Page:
from Curiosity: The Story of a Mars Rover
by Markus Motum
It’s been fifty years since Apollo 17 landed on the moon. I was still in high school. Ray Walston was “My Favorite Martian” every week on TV. Although The Tornados had fallen apart by 1965, radio stations were still playing Joe Meek’s instrumental, “Telstar” which debuted in 1962. In 1964, the Beatles came to the United States and changed music forever. It seemed like the whole world was changing.
The 1960s was a decade of social, economic, and political change.
Begun in the 1950s, the US Space Program tried hard to keep up with the Soviet Union. On April 12, 1961, just three weeks before Alan Shepard was launched out of Earth’s atmosphere, Russian cosmonaut, Yuri Gagarin became the first man to travel into outer space. His feat inspired President John F. Kennedy to challenge the newly formed National Aeronautics and Space Administration (NASA): land a man safely on the moon, and bring him safely back home by the end of the decade.
Tragically, Kennedy did not live to see NASA meet his challenge. He did not hear Neil Armstrong talk about his small step or Mankind’s large one. He was not a witness, like all of us were, to the original moonwalk.
And now after more than fifty years, we’re going back.
Artemis, the Greek goddess of the moon and Apollo’s twin sister, is the name chosen for this (at least) three-part mission.
As I write this on Monday morning, I’m tuned to NASA’s live coverage of the scheduled launch. It’s about 8:22 a.m. and the launch is scheduled for 8:33. The countdown was stalled a while ago, and as I watch, an update informs us that Engine 3 is experiencing a fueling bleed. The engine is part of the cooling system and is located on the bottom of the core stage of the rocket. Engineers are collecting data to help them discover the cause of the problem.
8:38 a.m. The announcement no one wanted to hear: Today’s launch is scrubbed at T-40 minutes.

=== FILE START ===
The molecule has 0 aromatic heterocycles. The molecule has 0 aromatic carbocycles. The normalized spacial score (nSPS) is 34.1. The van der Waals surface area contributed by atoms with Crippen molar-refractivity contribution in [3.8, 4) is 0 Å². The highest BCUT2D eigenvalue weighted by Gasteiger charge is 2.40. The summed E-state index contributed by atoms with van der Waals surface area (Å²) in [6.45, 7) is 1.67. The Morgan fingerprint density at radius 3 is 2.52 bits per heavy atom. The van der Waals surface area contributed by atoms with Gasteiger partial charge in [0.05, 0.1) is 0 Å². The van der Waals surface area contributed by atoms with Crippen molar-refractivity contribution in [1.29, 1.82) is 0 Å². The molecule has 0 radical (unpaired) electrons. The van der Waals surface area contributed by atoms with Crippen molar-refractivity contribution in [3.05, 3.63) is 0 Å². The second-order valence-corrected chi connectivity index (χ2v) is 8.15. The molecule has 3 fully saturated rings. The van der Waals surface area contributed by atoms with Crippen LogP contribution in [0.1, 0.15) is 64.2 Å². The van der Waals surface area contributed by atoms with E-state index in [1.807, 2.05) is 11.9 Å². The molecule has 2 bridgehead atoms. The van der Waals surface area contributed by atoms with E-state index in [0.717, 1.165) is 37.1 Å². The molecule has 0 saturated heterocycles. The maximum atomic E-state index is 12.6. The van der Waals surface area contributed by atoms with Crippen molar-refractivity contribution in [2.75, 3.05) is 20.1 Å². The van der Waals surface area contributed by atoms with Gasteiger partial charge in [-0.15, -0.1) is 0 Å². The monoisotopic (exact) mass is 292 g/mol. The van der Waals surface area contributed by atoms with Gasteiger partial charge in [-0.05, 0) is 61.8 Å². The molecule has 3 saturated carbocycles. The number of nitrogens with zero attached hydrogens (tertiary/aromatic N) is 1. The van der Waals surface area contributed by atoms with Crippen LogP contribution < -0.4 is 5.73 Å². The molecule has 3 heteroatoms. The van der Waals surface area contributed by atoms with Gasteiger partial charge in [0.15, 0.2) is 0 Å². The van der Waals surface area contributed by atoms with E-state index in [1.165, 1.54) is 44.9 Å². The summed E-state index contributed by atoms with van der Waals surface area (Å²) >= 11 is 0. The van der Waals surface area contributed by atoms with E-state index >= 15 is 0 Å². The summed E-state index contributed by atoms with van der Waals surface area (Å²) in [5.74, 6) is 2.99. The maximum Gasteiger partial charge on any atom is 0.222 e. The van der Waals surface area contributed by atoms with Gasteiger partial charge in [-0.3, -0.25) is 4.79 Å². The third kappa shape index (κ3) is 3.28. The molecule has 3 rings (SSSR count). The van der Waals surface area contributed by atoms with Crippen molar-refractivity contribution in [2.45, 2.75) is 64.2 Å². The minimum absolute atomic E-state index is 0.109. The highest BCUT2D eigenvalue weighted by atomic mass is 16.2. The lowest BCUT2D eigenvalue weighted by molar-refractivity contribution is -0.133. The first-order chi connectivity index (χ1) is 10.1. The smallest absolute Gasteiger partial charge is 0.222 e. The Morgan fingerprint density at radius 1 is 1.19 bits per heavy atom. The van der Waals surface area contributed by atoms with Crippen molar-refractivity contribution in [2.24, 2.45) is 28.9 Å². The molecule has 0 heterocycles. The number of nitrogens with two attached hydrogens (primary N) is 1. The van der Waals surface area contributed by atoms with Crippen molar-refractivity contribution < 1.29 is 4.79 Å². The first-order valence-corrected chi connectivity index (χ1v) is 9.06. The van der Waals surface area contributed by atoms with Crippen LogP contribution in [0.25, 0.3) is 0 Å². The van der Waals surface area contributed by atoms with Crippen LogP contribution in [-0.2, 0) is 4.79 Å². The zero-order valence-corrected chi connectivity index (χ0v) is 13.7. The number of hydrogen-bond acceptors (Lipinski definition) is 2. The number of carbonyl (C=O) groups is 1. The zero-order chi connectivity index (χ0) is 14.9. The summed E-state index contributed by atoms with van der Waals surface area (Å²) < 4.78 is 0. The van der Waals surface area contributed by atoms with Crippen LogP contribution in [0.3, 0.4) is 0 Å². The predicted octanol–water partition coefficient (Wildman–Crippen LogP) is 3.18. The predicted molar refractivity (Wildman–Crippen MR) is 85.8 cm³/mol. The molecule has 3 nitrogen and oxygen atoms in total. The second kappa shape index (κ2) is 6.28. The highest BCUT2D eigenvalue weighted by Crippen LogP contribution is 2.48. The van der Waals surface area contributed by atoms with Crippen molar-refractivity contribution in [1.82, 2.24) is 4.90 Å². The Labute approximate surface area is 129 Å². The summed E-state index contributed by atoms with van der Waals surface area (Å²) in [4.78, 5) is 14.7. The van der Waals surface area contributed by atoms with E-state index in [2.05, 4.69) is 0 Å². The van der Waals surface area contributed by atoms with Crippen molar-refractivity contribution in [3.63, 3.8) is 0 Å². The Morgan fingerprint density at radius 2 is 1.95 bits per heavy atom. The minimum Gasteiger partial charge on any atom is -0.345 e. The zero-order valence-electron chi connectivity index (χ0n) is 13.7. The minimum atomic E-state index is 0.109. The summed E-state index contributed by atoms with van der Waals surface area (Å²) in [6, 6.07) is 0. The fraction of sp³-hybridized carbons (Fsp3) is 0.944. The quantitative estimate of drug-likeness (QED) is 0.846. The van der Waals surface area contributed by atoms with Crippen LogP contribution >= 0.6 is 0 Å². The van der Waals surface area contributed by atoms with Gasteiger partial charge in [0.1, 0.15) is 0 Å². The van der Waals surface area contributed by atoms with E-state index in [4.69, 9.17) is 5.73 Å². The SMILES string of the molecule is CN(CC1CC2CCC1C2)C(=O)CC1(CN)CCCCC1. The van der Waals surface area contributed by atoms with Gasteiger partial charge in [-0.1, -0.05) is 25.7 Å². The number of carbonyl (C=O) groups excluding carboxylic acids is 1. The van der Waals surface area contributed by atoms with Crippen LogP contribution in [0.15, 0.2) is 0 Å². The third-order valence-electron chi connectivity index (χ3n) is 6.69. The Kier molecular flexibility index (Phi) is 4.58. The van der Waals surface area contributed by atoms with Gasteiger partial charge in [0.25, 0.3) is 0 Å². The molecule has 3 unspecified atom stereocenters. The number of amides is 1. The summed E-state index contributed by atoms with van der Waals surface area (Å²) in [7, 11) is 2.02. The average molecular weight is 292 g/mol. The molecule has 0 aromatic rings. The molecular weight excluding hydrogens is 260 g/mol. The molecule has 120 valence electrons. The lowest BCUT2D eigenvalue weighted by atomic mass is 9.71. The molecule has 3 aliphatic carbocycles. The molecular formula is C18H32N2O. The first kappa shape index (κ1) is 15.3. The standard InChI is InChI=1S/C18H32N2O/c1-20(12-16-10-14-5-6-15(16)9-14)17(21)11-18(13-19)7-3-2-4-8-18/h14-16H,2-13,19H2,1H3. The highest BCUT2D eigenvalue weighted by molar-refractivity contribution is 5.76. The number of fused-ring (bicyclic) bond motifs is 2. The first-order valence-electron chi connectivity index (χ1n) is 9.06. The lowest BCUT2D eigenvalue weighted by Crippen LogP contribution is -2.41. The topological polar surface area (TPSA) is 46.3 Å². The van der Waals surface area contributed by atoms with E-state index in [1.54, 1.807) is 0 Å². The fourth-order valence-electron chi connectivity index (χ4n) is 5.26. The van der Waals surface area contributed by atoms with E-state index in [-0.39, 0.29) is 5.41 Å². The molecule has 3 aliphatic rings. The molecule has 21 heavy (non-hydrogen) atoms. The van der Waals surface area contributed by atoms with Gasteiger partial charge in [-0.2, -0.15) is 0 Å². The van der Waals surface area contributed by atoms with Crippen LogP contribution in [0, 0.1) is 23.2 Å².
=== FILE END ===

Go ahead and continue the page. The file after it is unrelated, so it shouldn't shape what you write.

The rocket is in a stable configuration and its engineers will continue to collect data. The next available opportunity to launch Artemis I will be Friday, September 2, 2022, at 12:48 p.m., but a new plan is not in place, yet. The new plan will depend on what the test data show. The launch team will make the ultimate decision.
This first Artemis mission, is uncrewed. Its six-week round trip will launch from an Orion spacecraft and will collect data as it orbits the moon on its 1.3 million mile journey. Here's its projected trajectory. Orion’s return will be faster and hotter than any spacecraft has ever experienced on its way back to Earth.
Artemis II will be a crewed flight that will take astronauts farther into space than anyone has been before. Artemis III’s goal is to land the first woman and the first person of color on the surface of the moon by 2025. The crew will spend a week on the surface performing scientific studies.
NASA’s ultimate goal is to make way for human exploration of Mars. “This 'Moon to Mars' plan involves building a new space station in lunar orbit and, eventually, a habitable Moon base.” (Royal Museums Greenwich)
The whole Artemis program is a NASA-led multi-year, multi-national cooperative venture between private companies and government entities.
Several reasons call scientists, engineers, and regular folks like me (and maybe you) to continue our exploration in space.
Technology developed to explore the moon and outer space has helped us innovate medical breakthroughs like insulin pumps, convenience items like freeze-dried food, and miraculous-seeming hand-held computers. By studying the lunar surface, we Earthlings can learn about the formation of our solar system. Traveling to the moon and beyond paves the way (in a figurative sense!) to exploring other planets. Reaching Mars is a goal of the Artemis program. Finally, we are all, especially the next generation, inspired and awed by the vastness of space and our ability to explore this fantastic frontier.
And isn’t our next generation who we’re all counting on? And haven’t we always counted on them?
-—be curious! (and embrace the future)